ABS Blog

You Are What You Eat (Part 3 of 3)
Thursday, September 8th, 2011

Imagine that you’re just getting over being sick. You had to take some antibiotics to get healthy, and in the process destroyed all the GOOD healthy bacteria that are necessary for digestion and absorption. Compare this person lacking healthy bacteria with someone who has been taking supplements and food that promote healthy bacteria. They are not getting the same calories and nutrients out of the food. Here’s another way to look at it. Two kids are in a class, identical in every way. One is blindfolded and has earplugs in during class the other has no restraints of any sort. After 12 weeks of school, do you think they walk away with the same knowledge? NOPE.


The small intestines are about 20ft long and food is primarily digested there. There are medications and certain foods that cause your small intestine to lose its ability to figure out what to absorb and block. This condition is called leaky gut syndrome.


What causes leaky gut? Doctors are not completely sure, but agree on a few factors: medications such as antibiotics (their job is to kill bacteria – good AND bad – this medicine is an equal opportunist); NSAIDS like ibuprofen (cause damage to intestinal lining); diets full of junk food, sugar, trans fats, processed foods etc., not to mention diets low in FIBER; and the last culprit to add to the list … STRESS! Stress affects just about everything when you think about it. Stress = less blood flow to your organs = food sits around longer while being digested = more problems.


If you think you have leaky gut syndrome, go to your doctors and get tested.


There are a few things you can do to maximize absorption in the intestines and possibly correct leaky gut syndrome.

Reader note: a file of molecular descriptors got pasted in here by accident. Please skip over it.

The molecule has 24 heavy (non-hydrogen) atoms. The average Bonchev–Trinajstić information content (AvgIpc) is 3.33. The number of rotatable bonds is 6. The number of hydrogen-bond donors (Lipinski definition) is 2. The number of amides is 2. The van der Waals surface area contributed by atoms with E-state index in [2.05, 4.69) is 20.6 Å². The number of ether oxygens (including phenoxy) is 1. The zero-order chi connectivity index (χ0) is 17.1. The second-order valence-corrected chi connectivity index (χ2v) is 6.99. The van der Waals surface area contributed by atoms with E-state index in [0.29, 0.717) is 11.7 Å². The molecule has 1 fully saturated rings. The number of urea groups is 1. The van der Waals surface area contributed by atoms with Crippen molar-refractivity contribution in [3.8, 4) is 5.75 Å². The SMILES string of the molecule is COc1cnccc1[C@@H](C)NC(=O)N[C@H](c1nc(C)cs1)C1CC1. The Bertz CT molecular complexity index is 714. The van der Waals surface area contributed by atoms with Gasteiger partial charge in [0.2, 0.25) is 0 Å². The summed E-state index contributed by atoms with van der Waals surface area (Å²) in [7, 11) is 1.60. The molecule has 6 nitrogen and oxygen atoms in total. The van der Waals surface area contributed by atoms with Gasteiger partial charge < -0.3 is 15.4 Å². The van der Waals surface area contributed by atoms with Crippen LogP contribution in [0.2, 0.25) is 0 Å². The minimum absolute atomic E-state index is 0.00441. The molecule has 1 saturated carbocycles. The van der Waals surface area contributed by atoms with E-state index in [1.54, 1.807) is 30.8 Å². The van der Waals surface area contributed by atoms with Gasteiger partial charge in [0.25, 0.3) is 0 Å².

DISCLAIMER: Again, I am not a doctor. These are steps you can take that can be found all over the Internet. Always consult your doctor first.


Protocol Options:

  • Remove gluten and dairy from your diet for a couple of weeks. Both gluten and dairy can be inflammatory to the small intestine and blunt nutrient absorption. (Drinking milk is actuallymeant for babies and babies only!)
  • Supplement with probiotics, prebiotics, antioxidants and glutamine.
  • Probiotics and prebiotics will help replenish the good bacterial flora. When supplementing, look specifically for lactobacillus acidophilus and bifidobacteria bifidum. Also, the best brands are usually refrigerated.
  • Antioxidants: I like buffered vitamin C, E and r-ala or na-r-ala.
  • Glutamine: Take 10 grams with each meal (60-80 grams a day). Follow this for 5 days then maintain with 20-30 grams a day (best post-workout). Did I mention glutamine is the primary building block on the intestinal lining? This load can help seal the lining, eventually leading to no more leaky gut syndrome.

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